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Gratiae.

The Graces

VI.

Tres Charites Veneri assistunt, dominamque sequuntur.
Hincque voluptates, atque alimenta parant.
Laetitiam Euphrosyne, speciosum Aglaia nitorem.
Suadela est Pithus, blandus & ore lepos.[1]
Cur nudae? mentis quoniam candore venustas
Constat, & eximia simplicitate placet.
An quia nihil referunt ingrati atque arcula inanis,[2]
Est Charitum? qui dat munera, nudus eget.
Addita cur nuper pedibus talaria? bis dat
Qui cito dat,[3] minimi gratia tarda pretii est.
Implicitis ulnis cur vertitur altera? gratus
Foenerat, huic remanent una abeunte duae.[4]
Iuppiter iis genitor, coeli de semine divas
Omnibus acceptas edidit Eurynome.

The three Graces are attendant on Venus and follow their mistress. So they provide pleasures and pleasure’s nourishment. Euphrosyne brings gladness, Aglaia bright beauty; persuasion belongs to Peitho with winsome charm in speech. Why are they naked? Because loveliness consists in innocence of mind and commends itself by great simplicity. Or is it because the ungrateful make no return and the Graces’ treasure-chest is empty? He who gives gifts is stripped and needy. Why are there wings newly fastened to their feet? He gives twice who gives quickly. A favour granted late is of little value. Why does the second one link arms but turn her back to us? The man who shows gratitude gets more than he lays out; as one goes, two remain for him. Jupiter was their begetter; and Eurynome bore them, the divine offspring of the heavenly seed, goddesses loved by all mankind.

Notes:

1. The Latin words laetitia (gladness), nitor (beauty) and suadela (persuasion) are translations of the Greek names of the Graces, Euphrosyne, Aglaia and Peitho.

2. arcula inanis, ‘treasure-chest is empty’. See Erasmus, Adagia, 1812 (Simonidis cantilenae).

3. bis dat / Qui cito dat ‘He gives twice who gives quickly’. See Erasmus, Adagia, 791 (Bis dat qui cito dat).

4. Lines 9-12 express common sentiments, found e.g. in Seneca, De Beneficiis, passim. For the Graces especially, see Ibid., 1.3-4. See also Erasmus, Adagia, 1650 (Nudae Gratiae), where Erasmus associates the Graces with both friendship and ingratitude.


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    In mortem praeproperam.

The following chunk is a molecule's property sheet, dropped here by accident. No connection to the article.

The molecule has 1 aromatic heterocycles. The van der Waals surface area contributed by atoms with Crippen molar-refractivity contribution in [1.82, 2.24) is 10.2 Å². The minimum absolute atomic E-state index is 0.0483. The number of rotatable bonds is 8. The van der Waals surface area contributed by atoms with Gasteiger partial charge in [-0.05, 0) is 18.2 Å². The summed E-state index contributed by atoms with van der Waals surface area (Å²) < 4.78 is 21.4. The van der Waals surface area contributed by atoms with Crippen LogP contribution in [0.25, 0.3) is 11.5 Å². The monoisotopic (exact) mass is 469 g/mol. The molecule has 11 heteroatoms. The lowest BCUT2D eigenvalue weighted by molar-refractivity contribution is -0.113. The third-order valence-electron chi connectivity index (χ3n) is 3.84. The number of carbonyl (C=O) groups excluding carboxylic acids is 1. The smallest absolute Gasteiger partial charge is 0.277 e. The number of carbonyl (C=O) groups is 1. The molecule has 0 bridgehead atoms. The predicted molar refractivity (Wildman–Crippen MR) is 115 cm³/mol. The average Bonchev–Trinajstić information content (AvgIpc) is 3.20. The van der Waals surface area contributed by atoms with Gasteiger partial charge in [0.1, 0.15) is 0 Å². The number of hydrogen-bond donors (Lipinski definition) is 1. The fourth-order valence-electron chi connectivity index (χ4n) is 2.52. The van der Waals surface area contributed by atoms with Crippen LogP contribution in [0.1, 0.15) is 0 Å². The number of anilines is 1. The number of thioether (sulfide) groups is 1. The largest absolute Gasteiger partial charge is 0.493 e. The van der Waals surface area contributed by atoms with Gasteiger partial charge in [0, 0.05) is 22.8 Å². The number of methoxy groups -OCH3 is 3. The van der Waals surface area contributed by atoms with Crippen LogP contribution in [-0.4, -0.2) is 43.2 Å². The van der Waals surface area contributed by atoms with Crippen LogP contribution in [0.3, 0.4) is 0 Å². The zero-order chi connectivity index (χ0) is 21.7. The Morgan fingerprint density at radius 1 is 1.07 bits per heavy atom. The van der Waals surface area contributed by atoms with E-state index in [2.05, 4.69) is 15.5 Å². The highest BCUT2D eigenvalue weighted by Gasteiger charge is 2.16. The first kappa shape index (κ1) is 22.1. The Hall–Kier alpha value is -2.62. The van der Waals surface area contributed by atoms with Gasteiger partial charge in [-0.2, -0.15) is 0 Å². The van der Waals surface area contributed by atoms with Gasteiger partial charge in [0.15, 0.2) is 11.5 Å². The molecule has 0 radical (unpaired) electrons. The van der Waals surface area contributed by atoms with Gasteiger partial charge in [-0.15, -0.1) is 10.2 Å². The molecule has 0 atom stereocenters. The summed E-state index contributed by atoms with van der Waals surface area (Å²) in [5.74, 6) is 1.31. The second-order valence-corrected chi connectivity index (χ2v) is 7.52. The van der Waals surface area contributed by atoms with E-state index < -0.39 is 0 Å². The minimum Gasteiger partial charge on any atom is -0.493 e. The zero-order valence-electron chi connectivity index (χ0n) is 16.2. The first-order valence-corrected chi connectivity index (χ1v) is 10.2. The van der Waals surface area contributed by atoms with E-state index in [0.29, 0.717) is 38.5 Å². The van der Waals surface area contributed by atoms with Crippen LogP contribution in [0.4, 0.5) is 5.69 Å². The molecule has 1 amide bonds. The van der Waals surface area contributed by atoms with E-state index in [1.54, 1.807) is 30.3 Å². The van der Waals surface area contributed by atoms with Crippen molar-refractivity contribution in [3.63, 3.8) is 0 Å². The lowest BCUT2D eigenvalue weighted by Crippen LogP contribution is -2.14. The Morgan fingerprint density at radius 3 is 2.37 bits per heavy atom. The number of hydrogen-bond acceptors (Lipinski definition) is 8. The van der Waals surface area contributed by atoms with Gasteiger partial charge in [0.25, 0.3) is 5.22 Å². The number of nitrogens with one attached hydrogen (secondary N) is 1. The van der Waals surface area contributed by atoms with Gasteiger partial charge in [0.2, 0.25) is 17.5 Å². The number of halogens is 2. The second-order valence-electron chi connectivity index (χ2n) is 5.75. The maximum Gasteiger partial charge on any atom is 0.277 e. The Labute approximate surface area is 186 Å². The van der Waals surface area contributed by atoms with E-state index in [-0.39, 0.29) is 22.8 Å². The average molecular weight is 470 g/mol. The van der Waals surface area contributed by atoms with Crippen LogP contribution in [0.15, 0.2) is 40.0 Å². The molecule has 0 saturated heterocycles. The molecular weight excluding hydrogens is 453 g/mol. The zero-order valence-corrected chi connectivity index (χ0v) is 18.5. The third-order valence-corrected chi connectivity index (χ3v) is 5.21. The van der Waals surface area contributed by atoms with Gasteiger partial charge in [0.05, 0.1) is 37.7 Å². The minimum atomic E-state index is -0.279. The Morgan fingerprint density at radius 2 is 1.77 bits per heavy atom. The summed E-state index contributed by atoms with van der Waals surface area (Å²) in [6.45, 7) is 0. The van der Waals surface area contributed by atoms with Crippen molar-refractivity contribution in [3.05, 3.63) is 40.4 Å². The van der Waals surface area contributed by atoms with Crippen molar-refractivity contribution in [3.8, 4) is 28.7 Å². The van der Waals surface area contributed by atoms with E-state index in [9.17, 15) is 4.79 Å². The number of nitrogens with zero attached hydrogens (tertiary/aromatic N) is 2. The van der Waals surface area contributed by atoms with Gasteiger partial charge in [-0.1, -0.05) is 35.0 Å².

Untimely death

    CXII.

    Qui teneras forma allicuit[1] torsitque puellas,
    Pulchrior & tota nobilis urbe puer,
    Occidit ante diem, nulli mage flendus Aresti
    Qum tibi, cui casto iunctus amore fuit.
    Ergo illi tumulum tanti monumenta doloris
    Astruis, & querulis vocibus astra feris.
    Me sine abis dilecte? neque amplis ibimus un?
    Nec mecm in studiis otia grata teres?
    Sed te terra teget, sed fati Gorgonis ora,
    Delphinesque tui signa dolenda dabunt.

    That handsome lad, famed throughout all the city, who attracted and tormented tender-hearted girls with his beauty, has perished before his time, mourned by no one more than you, Arestius, to whom he was joined in chaste affection. Therefore you build him a tomb as a memorial of such great love and assail the heavens with cries of grief: Beloved, are you gone away without me? Shall we never be together again? Will you never again spend happy leisure hours with me in study? But the earth will cover you, a Gorgon’s head and dolphins shall provide doleful symbols of your fate.

    COMMENTARIA.

    Lamentatur mortem praematuram nobilis
    euiusdam pulcherrimique iuvenis, qui Aresti
    Link to an image of this page Link to an image of this page [m5v p186]syncero amore, singularique amicitia coniun-
    ctus fuerat. ideoque tum floridam eius aeta-
    tem, tum etiam unicam dilectionem amar
    luget, & in signum ingentis doloris tumulum
    sibi extruit. Exclamans qud non solm ille
    verm etiam Gorgonis ora & Delphines mi-
    serabile eius fatum deflebunt, fuere autem
    Gorgones, sorores pulcherrimae puellae filiae
    Phorci, insulas Dorcadas in Oceano Aethio-
    pico
    inhabitantes, quarum una Medusa solo
    aspectu homines in lapides permutasse fer-
    tur, quod propter eius summam pulchritudi-
    nem fictum est, de qua Ovidius lib. 4. Metamorphoseon.
    Delphines autem pueros mirum in modum
    adamasse, eorumque interitum (ob desiderium)
    dolenda moestitia deplorasse. Autor est Plinius
    lib. 9. cap. 8. Mors omnia aequat, absque aliquo
    respectu, iuvenesque senesque speciosos atque
    deformes rapit, ut venust Ovidius in consola-
    tione ad Liviam de morte Drusii,

    Fortuna arbitriis tempus dispensat ubique
    Illa rapit iuvenes, sustulit illa senes.
    Quaque ruit furibunda ruit totumque per orbem
    Fulminat & caecis caeca triumphat equis.

    Notes:

    1. Textual variant: allexit.


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